Junk food advertising will be banned from London’s tube and bus network, under plans put forward by the city’s mayor that steal a march on Theresa May.
Sadiq Khan said the move was necessary to curb the “ticking timebomb” of child obesity, which has left almost 40 per cent of 10 and 11-year-olds in the capital overweight or obese.
Hot food takeaways would also be barred from opening within 400 metres of schools, under a new draft London Food Strategy published today.
“If we don’t take bold steps against child obesity we are not doing right by our young people, as well as placing a huge strain on our already pressurised health service in years to come,” Mr Khan.
“It can’t be right that, in a city as prosperous as London, where you live and the income you have can have a massive impact on whether you have access to healthy, nutritious food and your exposure to junk food advertising.”
The strategy comes nearly two years after the prime minister watered down plans to tackle obesity, throwing out restrictions on junk food averts and promotions in supermarkets.
Ms May has been fiercely criticised, including by celebrity chef Jamie Oliver who said the action had been gutted after she “took over and pushed it out”.
Under Mr Khan’s plans, adverts for unhealthy food and drink would be banned from the underground network, buses and bus shelters, plus the Overground trains run by Transport for London (TfL).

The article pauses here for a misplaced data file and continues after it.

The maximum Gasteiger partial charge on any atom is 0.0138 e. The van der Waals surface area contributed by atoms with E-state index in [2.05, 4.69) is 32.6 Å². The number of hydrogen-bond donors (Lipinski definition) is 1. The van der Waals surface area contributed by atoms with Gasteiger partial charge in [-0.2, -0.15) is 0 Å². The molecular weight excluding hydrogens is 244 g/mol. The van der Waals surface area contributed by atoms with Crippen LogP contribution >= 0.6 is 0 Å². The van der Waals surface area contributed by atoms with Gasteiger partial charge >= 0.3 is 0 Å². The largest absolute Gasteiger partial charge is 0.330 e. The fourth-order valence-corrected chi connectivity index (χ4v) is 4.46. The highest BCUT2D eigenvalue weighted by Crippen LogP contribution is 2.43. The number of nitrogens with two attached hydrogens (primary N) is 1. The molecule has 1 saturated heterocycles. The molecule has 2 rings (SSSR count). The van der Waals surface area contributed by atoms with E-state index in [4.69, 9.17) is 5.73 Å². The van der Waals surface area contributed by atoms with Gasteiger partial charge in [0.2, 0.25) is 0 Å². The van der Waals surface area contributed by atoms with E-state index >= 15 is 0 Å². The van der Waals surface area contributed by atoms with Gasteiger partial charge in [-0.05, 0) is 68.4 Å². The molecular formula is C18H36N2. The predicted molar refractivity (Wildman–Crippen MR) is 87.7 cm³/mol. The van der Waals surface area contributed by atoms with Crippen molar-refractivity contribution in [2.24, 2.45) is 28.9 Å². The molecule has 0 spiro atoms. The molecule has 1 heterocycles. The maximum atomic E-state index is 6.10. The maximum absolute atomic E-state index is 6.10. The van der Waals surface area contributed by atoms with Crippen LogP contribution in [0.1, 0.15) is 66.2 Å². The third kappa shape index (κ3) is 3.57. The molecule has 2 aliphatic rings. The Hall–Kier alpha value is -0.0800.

Products high in fat, salt or sugar would be targeted under an established standard set by the Food Standards Agency’s nutrient profiling system.
TfL is said to boast “the most valuable out-of-home advertising estate in the world”, because of the 30m journeys made every day and the city’s diverse population.
City Hall said that Amsterdam had introduced a similar ban, as part of a package of measures that had seen child obesity fall by 12 per cent and by 18 per cent among the most deprived children since 2012.
The mayor urged No 10 to act as well, saying: “The Government needs to step up and join this fight against child obesity, so we can achieve real progress – not just in London, but across the entire country.”
Mr Oliver took another swipe at the prime minister as he praised Mr Khan for “a massive and bold step forward for child health”.
“This surely must give Ms May and her cabinet inspiration to do the right thing, be bold, be clear, and pull every lever they can to protect all British kids. Now is the time!” he said.
And Dame Sally Davies, the chief medical officer, said: “The evidence is clear that, although it is not a silver bullet, restricting the amount of junk food adverts children are exposed to will help reduce obesity.”
The prime minister is now expected to revive some of the proposals she dumped in a new strategy expected next month – after an appeal by Jeremy Corbyn and other party leaders.
They could include restricting “buy one get one free” deals on unhealthy products and a 9pm watershed on advertising for foods high in sugar, salt or fat.